Sir, there is one point that has more than once attracted the attention of the House, and on which it has clearly pronounced its decision. It is the franchise in counties. During the progress of the Reform Act through this House it was decided that freehold and leasehold tenures should no longer give the sole title to a county vote; but that an occupation, merely, of the annual value of £50 should also confer on the occupier the right of voting. That was an obvious change in the nature of a county franchise. That claim having been sanctioned by Parliament, those who since that time have looked into the subject, with the view of amending the law, have very naturally said, "If an occupation merely is to give a title to a vote, it should no longer be restricted to a £50 holding; the occupier of a £20 or £10 holding is as fully entitled to a vote, and would form as good a class of electors as the occupier of a value of £50." That view of the question has been more than once adopted; in principle it was adopted by the late Government. Therefore, in the Bill I now introduce we propose to add to the county franchise an occupation franchise of £10 a year. But we propose also to take further securities than were taken in the Bill of last year, that this shall be a bonâ fide franchise. It is obvious that under the plan of a £10 holding the land might be covered with small occupations that could not be properly called beneficial holdings. We propose that where land is attached to a dwelling-house no sum shall be required as value in respect of the dwelling-house, but where there shall be on the land any building other than a dwelling-house a sum not less than £5 shall be required as the value on such building. We propose, therefore, that the building not being a dwelling-house should be assessed at the value of not less than £5 per annum We expect, however, that in the case of a dwelling-house the annual value shall be not less than £10.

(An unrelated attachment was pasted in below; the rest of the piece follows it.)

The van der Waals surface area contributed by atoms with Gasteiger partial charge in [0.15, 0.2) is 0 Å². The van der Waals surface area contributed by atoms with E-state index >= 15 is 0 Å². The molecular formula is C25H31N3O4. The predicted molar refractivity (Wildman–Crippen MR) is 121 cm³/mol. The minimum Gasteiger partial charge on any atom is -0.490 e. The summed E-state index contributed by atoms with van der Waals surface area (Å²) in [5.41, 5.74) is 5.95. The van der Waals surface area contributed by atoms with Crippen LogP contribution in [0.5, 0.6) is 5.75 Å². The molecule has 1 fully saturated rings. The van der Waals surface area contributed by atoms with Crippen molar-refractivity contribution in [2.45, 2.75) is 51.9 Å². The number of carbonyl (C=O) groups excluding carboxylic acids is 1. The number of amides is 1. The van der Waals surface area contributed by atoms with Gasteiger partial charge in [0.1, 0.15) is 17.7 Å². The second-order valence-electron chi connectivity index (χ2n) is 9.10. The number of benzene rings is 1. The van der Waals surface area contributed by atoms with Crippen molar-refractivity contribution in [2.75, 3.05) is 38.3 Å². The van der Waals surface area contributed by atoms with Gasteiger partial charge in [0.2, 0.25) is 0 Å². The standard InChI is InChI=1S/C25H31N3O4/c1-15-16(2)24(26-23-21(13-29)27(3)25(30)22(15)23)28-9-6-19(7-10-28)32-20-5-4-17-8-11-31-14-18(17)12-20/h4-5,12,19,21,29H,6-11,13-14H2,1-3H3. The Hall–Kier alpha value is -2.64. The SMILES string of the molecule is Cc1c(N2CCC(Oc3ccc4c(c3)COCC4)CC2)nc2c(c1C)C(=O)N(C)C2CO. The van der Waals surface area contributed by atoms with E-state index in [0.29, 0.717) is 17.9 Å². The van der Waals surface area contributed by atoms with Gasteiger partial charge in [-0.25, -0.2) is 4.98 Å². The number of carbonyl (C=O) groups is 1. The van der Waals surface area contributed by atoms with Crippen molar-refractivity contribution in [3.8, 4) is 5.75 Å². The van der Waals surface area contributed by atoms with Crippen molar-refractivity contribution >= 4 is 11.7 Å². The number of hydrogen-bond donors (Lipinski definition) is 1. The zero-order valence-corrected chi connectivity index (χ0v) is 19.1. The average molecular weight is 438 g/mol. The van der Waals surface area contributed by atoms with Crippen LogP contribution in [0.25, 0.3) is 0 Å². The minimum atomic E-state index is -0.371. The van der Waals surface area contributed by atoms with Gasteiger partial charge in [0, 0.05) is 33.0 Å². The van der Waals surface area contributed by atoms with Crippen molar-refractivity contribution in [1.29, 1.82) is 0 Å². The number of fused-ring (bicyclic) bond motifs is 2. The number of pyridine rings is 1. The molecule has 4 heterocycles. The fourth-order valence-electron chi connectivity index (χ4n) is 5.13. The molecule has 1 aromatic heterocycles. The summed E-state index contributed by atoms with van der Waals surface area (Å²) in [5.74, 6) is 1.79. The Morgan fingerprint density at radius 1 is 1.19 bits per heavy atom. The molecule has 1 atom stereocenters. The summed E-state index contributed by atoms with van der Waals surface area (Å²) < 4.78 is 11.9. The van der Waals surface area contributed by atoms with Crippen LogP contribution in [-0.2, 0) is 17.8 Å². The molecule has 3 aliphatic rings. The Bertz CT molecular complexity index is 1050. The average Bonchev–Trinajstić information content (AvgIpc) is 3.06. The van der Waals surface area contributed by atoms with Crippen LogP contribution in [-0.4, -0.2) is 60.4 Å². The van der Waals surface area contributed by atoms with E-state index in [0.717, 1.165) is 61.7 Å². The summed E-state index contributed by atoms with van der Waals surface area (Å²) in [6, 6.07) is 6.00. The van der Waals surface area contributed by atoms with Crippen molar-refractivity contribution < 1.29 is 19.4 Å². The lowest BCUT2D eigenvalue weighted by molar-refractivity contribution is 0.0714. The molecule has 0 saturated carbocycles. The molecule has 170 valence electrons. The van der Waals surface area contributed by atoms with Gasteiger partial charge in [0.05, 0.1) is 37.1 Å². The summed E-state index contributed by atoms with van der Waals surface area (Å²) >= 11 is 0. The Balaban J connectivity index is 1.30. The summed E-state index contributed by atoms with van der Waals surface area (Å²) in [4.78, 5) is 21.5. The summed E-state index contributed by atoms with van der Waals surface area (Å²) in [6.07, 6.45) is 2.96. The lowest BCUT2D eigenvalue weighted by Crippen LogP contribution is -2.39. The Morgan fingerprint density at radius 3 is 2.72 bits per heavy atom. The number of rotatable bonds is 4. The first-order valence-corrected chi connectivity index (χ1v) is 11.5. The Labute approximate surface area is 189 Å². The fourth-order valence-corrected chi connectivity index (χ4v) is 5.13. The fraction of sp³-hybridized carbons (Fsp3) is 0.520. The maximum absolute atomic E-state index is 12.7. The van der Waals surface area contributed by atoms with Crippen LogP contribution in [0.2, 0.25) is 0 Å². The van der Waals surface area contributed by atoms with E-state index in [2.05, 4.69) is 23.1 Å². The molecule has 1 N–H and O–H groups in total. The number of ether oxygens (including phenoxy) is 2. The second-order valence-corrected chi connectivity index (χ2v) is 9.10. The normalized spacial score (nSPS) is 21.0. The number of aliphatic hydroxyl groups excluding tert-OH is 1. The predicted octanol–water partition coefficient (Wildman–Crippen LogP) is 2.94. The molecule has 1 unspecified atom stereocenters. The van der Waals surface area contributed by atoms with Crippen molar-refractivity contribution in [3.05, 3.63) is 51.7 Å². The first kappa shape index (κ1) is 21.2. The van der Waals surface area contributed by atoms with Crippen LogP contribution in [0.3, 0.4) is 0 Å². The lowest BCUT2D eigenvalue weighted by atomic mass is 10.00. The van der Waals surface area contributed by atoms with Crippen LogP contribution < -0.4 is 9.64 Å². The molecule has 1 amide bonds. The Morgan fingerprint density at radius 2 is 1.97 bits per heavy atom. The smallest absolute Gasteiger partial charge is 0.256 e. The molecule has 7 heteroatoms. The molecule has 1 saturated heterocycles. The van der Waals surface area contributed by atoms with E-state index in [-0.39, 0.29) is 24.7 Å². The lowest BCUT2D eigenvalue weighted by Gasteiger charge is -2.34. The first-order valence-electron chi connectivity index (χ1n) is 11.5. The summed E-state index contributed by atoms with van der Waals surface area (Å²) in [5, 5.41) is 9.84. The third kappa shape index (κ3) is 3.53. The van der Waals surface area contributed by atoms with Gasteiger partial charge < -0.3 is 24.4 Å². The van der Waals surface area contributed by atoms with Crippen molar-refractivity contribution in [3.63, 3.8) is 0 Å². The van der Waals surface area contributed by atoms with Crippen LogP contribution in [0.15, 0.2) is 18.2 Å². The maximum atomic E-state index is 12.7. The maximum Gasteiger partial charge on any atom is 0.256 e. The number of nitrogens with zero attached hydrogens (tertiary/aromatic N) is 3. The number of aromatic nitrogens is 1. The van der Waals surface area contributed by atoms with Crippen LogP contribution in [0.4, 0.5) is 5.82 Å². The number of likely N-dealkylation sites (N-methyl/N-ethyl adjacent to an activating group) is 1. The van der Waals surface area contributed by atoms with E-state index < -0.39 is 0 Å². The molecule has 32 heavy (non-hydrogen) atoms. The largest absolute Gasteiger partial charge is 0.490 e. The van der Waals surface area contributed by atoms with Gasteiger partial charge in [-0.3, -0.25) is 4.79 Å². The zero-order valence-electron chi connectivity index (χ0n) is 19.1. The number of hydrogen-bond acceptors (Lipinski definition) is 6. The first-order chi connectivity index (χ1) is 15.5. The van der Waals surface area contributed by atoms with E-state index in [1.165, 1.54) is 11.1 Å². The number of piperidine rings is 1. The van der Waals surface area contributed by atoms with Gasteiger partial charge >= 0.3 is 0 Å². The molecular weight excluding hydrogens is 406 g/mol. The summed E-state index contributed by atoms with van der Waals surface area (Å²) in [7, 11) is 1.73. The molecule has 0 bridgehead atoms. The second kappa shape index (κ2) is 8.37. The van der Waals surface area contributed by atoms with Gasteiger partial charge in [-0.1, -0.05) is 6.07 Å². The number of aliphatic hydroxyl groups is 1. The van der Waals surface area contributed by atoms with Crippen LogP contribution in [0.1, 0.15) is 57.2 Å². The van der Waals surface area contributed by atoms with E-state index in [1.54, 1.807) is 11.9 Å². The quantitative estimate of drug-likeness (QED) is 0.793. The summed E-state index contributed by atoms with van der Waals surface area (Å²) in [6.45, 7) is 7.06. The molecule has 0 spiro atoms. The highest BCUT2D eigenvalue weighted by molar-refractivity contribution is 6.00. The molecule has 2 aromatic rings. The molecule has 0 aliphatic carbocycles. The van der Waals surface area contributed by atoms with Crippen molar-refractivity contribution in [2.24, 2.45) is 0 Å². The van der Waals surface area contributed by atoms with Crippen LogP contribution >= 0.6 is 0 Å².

2052 I now proceed, Sir, to the consideration of a question which has occasioned far more disputes, which gave rise last year to warm debate in this House, and with respect to which various opinions were expressed—I mean the question of lowering the borough franchise. It appeared to me, I must confess, that the late Mr. Hume had good reason to complain, some time after the Reform Bill of 1832 had come into operation, that a £10 franchise in boroughs drew too arbitrary a line; that a number of persons were in consequence of the line being so drawn deprived of the light of voting who might fairly enjoy the privilege, and that in that respect an injury was done to our system of Parliamentary representation. The longer the time that has elapsed the more distinctly have I perceived that that complaint was founded in justice. It has been said that the franchise in boroughs was in 1832 purposely framed to exclude the working classes from the right of voting; but to that statement I cannot subscribe, although I am ready to admit that it was framed with the view generally of giving weight to the middle classes in this country, whose information and character appeared to us at that time to be such as to entitle them to obtain that vast accession of power which they then received. I own, however, that I think it would be a great evil if we were to continue much longer to exclude from our representative system that large number of the working classes who, by their knowledge, their character, and their other qualifications, are fitted to exercise the franchise freely and independently. It appears to us, then, that the constitution would derive additional strength from the fact that a certain number of those working men best qualified for the privilege were admitted to the franchise, and that they would thereby be induced to set a greater value on the benefits which the constitution confers. I am aware that it is said there has been no agitation on this subject; that we have seen manifested with respect to it nothing of that eagerness which took possession of all classes of men at the period of the Reform Act, and that we ought not, therefore, until something like a successful agitation is set on foot to proceed to extend the franchise. That, Sir, however, is not the sort of political doctrine which I have been taught. I have, on the contrary, been accustomed to regard the well-known maxim of Mr. Burke with respect to early re- 2053 formation as being both deep and wise. I have not failed to perceive that in those instances in which agitation has been carried to a great length, and in which just demands have been refused—as in the case of the Catholic question—the country has been on the eve of having its peace disturbed and brought almost to the brink of insurrection, because Parliament had obstinately refused the concessions that have been asked. The consequence has been that, when those concessions have at length been made, although they were wise and founded on just principles, yet that, coming somewhat too late, and being as it were watered by delay, we have witnessed the land vexed and troubled by agitation arising out of those very measures the object of which was to pacify. I, for one, am, therefore, of opinion that we ought not to wait in the present instance until agitation arises, and those classes which are excluded from the enjoyment of the franchise combine together to enforce their demands upon the consideration of Parliament. On the contrary, I maintain that, if their petition be just, if their claims be founded on a fair appreciation of their own qualifications, and that it would be likely to contribute to the strength and durability of the constitution to accede to their request, we ought not to hesitate to comply because no agitation of the question prevails. I have no wish to see again the flames of Nottingham and of Bristol blaze forth to warn the House of Commons that it must delay no longer to pass a further measure of Parliamentary reform. I much prefer taking advantage of these quiet and tranquil times, when any proposition on the subject can be fairly and calmly discussed, to submit such a measure to Parliament, to deferring its introduction to a moment of greater excitement, when it might be out of our power to fix, as we might deem expedient, the exact limits by which our proposal ought to be defined, and the exact concessions which ought to be made. In dealing with this great question, then, Sir, we have deemed it better, upon the whole, in order to make our measure as simple as possible, to avoid those proposals which we ourselves made in former years, and which were likewise made last year by our predecessors in office—I allude to the introduction into our representative system of franchises hitherto unknown to the constitution, which my hon. Friend the Member for Birmingham calls "fancy franchises," and which, although many of them might 2054 confer the right of voting on persons well qualified to exercise it, yet are almost every one of them liable to abuse and to result in the creation of fictitious votes. The principle on which we propose to proceed, therefore, is to extend still further the £10 franchise which is now enjoyed; to take that franchise generally with its present conditions; to require the payment of rates, as is now the case; but, at the same time, to extend it to a lower degree than that at which it stands. With that view we have made many inquiries, and carefully considered their results.